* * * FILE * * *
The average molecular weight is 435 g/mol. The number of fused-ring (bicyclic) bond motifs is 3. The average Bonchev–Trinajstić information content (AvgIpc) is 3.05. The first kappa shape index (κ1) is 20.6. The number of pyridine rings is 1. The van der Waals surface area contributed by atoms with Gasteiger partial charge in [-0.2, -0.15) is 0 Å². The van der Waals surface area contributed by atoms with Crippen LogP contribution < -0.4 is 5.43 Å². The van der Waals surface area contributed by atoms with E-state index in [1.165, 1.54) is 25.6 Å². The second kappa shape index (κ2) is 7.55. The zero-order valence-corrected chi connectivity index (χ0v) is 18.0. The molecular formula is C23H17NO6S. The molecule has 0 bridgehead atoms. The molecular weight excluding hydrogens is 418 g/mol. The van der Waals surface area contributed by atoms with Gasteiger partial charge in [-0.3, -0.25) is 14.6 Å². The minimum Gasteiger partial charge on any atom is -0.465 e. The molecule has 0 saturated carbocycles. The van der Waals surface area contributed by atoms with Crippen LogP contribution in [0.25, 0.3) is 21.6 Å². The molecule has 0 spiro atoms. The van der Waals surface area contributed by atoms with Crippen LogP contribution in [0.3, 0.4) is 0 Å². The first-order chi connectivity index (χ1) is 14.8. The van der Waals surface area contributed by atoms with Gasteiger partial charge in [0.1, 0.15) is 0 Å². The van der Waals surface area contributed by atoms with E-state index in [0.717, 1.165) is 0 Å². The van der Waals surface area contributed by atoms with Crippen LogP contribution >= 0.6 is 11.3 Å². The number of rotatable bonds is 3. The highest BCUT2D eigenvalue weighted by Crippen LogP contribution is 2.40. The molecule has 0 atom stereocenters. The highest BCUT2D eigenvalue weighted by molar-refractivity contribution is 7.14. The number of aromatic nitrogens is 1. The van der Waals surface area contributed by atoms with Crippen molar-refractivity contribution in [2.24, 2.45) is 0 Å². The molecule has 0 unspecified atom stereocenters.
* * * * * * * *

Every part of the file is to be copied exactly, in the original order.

The average molecular weight is 435 g/mol. The number of fused-ring (bicyclic) bond motifs is 3. The average Bonchev–Trinajstić information content (AvgIpc) is 3.05. The first kappa shape index (κ1) is 20.6. The number of pyridine rings is 1. The van der Waals surface area contributed by atoms with Gasteiger partial charge in [-0.2, -0.15) is 0 Å². The van der Waals surface area contributed by atoms with Crippen LogP contribution < -0.4 is 5.43 Å². The van der Waals surface area contributed by atoms with E-state index in [1.165, 1.54) is 25.6 Å². The second kappa shape index (κ2) is 7.55. The zero-order valence-corrected chi connectivity index (χ0v) is 18.0. The molecular formula is C23H17NO6S. The molecule has 0 bridgehead atoms. The molecular weight excluding hydrogens is 418 g/mol. The van der Waals surface area contributed by atoms with Gasteiger partial charge in [-0.3, -0.25) is 14.6 Å². The minimum Gasteiger partial charge on any atom is -0.465 e. The molecule has 0 saturated carbocycles. The van der Waals surface area contributed by atoms with Crippen LogP contribution in [0.25, 0.3) is 21.6 Å². The molecule has 0 spiro atoms. The van der Waals surface area contributed by atoms with Crippen LogP contribution in [0.3, 0.4) is 0 Å². The first-order chi connectivity index (χ1) is 14.8. The van der Waals surface area contributed by atoms with Gasteiger partial charge in [0.1, 0.15) is 0 Å². The van der Waals surface area contributed by atoms with E-state index in [0.717, 1.165) is 0 Å². The van der Waals surface area contributed by atoms with Crippen LogP contribution >= 0.6 is 11.3 Å². The number of rotatable bonds is 3. The highest BCUT2D eigenvalue weighted by Crippen LogP contribution is 2.40. The molecule has 0 atom stereocenters. The highest BCUT2D eigenvalue weighted by molar-refractivity contribution is 7.14. The number of aromatic nitrogens is 1. The van der Waals surface area contributed by atoms with Crippen molar-refractivity contribution in [2.24, 2.45) is 0 Å². The molecule has 0 unspecified atom stereocenters.